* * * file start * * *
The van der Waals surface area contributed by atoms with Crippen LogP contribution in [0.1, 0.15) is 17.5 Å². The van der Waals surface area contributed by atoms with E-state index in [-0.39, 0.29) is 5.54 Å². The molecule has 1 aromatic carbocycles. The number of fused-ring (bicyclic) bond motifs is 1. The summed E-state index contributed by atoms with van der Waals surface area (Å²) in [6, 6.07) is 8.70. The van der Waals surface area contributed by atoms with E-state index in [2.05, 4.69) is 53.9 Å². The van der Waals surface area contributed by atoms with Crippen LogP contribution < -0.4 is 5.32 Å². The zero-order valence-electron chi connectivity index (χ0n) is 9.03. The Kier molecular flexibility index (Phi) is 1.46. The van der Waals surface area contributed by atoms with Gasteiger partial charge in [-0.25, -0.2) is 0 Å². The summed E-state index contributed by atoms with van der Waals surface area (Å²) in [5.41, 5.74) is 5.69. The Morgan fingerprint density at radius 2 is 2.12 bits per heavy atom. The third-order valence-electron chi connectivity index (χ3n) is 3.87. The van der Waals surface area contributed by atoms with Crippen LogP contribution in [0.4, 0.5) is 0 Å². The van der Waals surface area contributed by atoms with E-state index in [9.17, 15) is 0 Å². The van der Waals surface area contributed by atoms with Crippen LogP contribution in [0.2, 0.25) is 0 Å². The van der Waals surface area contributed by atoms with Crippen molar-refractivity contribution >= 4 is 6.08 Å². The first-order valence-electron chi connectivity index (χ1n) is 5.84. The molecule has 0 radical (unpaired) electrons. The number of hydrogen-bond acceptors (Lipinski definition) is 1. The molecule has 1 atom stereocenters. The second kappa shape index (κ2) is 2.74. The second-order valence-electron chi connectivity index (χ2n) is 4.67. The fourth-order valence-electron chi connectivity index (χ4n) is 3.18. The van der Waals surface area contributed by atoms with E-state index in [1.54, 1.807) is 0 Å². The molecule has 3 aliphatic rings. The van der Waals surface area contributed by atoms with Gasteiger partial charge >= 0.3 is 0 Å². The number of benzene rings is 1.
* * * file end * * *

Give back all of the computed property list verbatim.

The van der Waals surface area contributed by atoms with Crippen LogP contribution in [0.1, 0.15) is 17.5 Å². The van der Waals surface area contributed by atoms with E-state index in [-0.39, 0.29) is 5.54 Å². The molecule has 1 aromatic carbocycles. The number of fused-ring (bicyclic) bond motifs is 1. The summed E-state index contributed by atoms with van der Waals surface area (Å²) in [6, 6.07) is 8.70. The van der Waals surface area contributed by atoms with E-state index in [2.05, 4.69) is 53.9 Å². The van der Waals surface area contributed by atoms with Crippen LogP contribution < -0.4 is 5.32 Å². The zero-order valence-electron chi connectivity index (χ0n) is 9.03. The Kier molecular flexibility index (Phi) is 1.46. The van der Waals surface area contributed by atoms with Gasteiger partial charge in [-0.25, -0.2) is 0 Å². The summed E-state index contributed by atoms with van der Waals surface area (Å²) in [5.41, 5.74) is 5.69. The Morgan fingerprint density at radius 2 is 2.12 bits per heavy atom. The third-order valence-electron chi connectivity index (χ3n) is 3.87. The van der Waals surface area contributed by atoms with Crippen LogP contribution in [0.4, 0.5) is 0 Å². The van der Waals surface area contributed by atoms with E-state index in [9.17, 15) is 0 Å². The van der Waals surface area contributed by atoms with Crippen LogP contribution in [0.2, 0.25) is 0 Å². The van der Waals surface area contributed by atoms with Crippen molar-refractivity contribution >= 4 is 6.08 Å². The first-order valence-electron chi connectivity index (χ1n) is 5.84. The molecule has 0 radical (unpaired) electrons. The number of hydrogen-bond acceptors (Lipinski definition) is 1. The molecule has 1 atom stereocenters. The second kappa shape index (κ2) is 2.74. The second-order valence-electron chi connectivity index (χ2n) is 4.67. The fourth-order valence-electron chi connectivity index (χ4n) is 3.18. The van der Waals surface area contributed by atoms with E-state index in [1.54, 1.807) is 0 Å². The molecule has 3 aliphatic rings. The van der Waals surface area contributed by atoms with Gasteiger partial charge >= 0.3 is 0 Å². The number of benzene rings is 1.